No longer is it a celebration for a good harvest or giving thanks to the ones you love.
Now it is all about gluttony and consumerism.
Consuming 1000s of calories at the Thanksgiving dinner table is the norm. All diets and limitations are put on hold. The football game is on in the background. Commercials telling you what you need to buy as you slowly drop into a turkey and dressing induced coma on the couch.
I was amazed and appalled when I saw the Thanksgiving day newspaper (yes, my father gets that delivered to his house still). It was larger than the Sunday paper. One inch thick of actual news and six inches of Black Friday ads. Kohls had an ad that was bigger than most paperback books. It must have contained all of their store items. The newspaper was a huge waste of paper.
I’m not saying I don’t enjoy the holiday. This year was an exceptional time with my family.
But it was far from minimalist.
I have some really good memories of the family time during holidays. Like the Easter my one year old son tried to swallow a whole candy egg at once. Or another Easter that my chocolate bunny was brutally stabbed by an unhappy cousin.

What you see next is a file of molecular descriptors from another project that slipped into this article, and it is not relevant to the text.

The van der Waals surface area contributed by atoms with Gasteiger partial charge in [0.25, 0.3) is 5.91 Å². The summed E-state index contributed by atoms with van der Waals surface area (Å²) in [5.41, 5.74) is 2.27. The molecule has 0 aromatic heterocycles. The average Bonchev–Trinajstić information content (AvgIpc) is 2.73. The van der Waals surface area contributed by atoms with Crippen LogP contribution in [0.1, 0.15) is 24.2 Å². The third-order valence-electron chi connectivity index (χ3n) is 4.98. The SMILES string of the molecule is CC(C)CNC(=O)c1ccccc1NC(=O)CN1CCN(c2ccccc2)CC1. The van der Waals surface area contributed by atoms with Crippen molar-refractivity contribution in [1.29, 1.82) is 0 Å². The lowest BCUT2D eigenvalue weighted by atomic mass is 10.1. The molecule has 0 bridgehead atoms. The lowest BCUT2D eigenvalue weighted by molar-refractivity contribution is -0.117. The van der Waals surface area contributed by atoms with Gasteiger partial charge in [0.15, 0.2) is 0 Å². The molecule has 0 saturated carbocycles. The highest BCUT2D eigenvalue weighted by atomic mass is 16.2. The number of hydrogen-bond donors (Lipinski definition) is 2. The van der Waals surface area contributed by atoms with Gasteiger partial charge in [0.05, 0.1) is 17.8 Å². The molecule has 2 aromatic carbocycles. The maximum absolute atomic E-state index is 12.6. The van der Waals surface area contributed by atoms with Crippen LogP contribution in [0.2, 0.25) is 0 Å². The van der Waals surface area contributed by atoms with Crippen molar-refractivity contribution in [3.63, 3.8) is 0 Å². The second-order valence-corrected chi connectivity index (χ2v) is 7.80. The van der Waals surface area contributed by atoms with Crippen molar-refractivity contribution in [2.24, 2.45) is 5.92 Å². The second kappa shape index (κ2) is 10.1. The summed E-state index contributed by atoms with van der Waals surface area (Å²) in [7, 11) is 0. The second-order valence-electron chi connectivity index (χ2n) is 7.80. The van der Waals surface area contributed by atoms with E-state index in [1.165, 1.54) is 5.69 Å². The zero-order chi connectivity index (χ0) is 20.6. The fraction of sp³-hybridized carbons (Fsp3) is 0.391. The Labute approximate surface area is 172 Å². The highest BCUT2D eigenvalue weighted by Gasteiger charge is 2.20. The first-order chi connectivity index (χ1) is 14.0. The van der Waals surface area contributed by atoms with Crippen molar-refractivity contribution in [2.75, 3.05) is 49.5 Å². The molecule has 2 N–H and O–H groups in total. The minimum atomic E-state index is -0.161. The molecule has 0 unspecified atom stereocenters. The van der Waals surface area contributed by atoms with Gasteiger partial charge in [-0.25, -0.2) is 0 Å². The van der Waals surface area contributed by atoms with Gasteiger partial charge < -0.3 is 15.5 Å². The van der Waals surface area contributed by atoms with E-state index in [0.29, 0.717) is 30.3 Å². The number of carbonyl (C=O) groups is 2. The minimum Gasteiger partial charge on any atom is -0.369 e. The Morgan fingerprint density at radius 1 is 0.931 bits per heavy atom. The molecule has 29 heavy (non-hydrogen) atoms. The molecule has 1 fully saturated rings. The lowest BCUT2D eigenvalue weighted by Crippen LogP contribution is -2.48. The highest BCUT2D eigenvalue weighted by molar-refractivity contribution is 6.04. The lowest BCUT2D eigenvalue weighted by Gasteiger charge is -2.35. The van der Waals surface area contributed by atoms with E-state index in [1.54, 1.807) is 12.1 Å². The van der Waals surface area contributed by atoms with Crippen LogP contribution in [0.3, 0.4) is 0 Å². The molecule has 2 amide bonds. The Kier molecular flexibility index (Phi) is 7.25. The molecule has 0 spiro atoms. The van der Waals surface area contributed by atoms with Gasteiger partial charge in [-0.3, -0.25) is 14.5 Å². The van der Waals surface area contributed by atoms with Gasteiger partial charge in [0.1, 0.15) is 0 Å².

But the best Thanksgiving memory was when I was a teenager and had turkey pizza with my grandmother.
She was sick and alone one year. My father decided last minute to pack up the family and drive to her house. It was a long drive and we arrived at dinner time. She was too old to cook a big meal for everyone. So we decided to just go out for dinner after we arrived. It was a small town and most restaurants were closed on Thanksgiving. The only place open was a Pizza Inn. They put turkey on our pizza. It was amazing.
We spent a few days with her. We played a lot of cards and I read to her for hours. She smiled the whole visit. She was truly thankful for our visit. I left with a very happy heart.
I learned that year that sometimes its not about what you are thankful for. But rather, that doing something that makes someone else thankful for you, is just as important.